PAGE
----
The historical roots of policing offers deep insight for those concerned with violence and racism.
Jeffrey Shaw, in his examination of Jacques Ellul regarding violence, resistance, and war, reviews the history of police. (This is the MJY Cliff’s Notes version.)
Policing as we know it is a modern invention.
Greco-Roman cities were “policed” by common citizens for common crimes, and Athenian citizens conducted detective work and prosecuted those who performed public crime.
In the Middle Ages a posse led by the estate managing shire reeve (sheriff) hunted fleeing criminals.
In America we have two paths of evolution:
Southern Police, which emerged from slave patrols mandated by the state and postbellum, applied these slave management methods on freed blacks to discipline and control them through the courts. (See Du Bois, Souls of Black Folk.)
Northern Police were first used to control drinking and vagrancy. Much of the early work of city police prevented or calmed labor strikes and police were also political tools or loyalists who helped a city government maintain control. Their jobs continued only under the current officials in power.
90% of US soldiers charged with abusing prisoners or killing civilians were incarcerated in 2009 but conservatively only 64% of police.
“Police discretion begins where the rule of law ends: police discretion is precisely the subjection of law to a human decision beyond the law.” (See Jeffrey Reiman, Is Police Discretion Justified in a Free Society?)
As stated above, I condensed this from Shaw’s work on Ellul. It is important work because as you can see, many of our current day problems are rooted in history. I found this history of the development of police very illuminating.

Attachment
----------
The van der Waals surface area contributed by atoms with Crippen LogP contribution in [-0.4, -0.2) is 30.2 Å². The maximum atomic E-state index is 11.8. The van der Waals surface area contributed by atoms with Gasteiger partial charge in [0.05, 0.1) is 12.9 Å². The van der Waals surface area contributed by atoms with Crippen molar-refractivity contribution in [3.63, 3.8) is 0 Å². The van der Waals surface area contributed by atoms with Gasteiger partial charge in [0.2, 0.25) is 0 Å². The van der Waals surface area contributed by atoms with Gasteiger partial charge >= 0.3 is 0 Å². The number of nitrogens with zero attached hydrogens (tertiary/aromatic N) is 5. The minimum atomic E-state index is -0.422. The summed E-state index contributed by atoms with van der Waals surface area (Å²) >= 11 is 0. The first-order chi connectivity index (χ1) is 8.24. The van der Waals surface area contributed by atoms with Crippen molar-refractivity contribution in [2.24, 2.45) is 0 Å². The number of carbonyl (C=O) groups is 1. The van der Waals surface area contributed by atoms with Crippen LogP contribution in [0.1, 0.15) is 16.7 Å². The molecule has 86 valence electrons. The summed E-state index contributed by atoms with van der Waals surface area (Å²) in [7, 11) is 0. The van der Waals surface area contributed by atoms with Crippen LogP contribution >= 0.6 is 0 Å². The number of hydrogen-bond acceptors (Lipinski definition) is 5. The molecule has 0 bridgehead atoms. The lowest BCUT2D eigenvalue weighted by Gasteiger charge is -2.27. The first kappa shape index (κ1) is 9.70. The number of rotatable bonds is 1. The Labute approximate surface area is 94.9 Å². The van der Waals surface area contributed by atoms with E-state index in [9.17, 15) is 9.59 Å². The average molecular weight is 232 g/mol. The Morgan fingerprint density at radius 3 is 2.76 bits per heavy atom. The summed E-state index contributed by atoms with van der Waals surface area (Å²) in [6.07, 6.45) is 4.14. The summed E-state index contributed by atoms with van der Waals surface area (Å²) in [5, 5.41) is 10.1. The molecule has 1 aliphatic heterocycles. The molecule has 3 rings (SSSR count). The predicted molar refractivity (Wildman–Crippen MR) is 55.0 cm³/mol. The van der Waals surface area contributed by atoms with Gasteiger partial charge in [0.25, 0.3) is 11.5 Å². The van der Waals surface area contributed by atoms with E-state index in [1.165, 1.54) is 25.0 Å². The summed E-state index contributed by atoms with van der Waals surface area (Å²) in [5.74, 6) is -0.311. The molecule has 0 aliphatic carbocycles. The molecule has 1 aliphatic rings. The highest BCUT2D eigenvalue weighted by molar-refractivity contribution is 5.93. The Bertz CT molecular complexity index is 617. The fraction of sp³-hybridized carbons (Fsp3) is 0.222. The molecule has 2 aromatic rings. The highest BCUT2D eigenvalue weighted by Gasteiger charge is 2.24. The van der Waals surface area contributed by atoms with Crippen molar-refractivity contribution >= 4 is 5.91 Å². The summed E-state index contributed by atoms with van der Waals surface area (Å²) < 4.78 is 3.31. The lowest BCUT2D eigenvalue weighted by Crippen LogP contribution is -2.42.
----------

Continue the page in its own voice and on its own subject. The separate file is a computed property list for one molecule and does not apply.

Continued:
What I want us to be aware of is that police systems and structures that have emerged in modern society have roots in protecting corporate money, political power and injustices like slavery. This history offers a useful perspective on why much of the African American community carries a deep and ongoing sense of injustice regarding the police and the courts.
At one level, this insight logically demands that we examine spiritual powers and principalities. How are we unknowingly being influenced? At another, it should elicit a searching conversation between us:
1. Has our choice to delegate the work of policing away from corrections by local, ordinary citizens and the wisdom of its elders moved us away from valuing individuals?
2. How can ordinary citizen’s become more usefully involved in the court systems?
3. What might everyday policing look like if we could redesign it?
4. If our current system of policing is to remain and flourish, how can we as ordinary people keep it more accountable?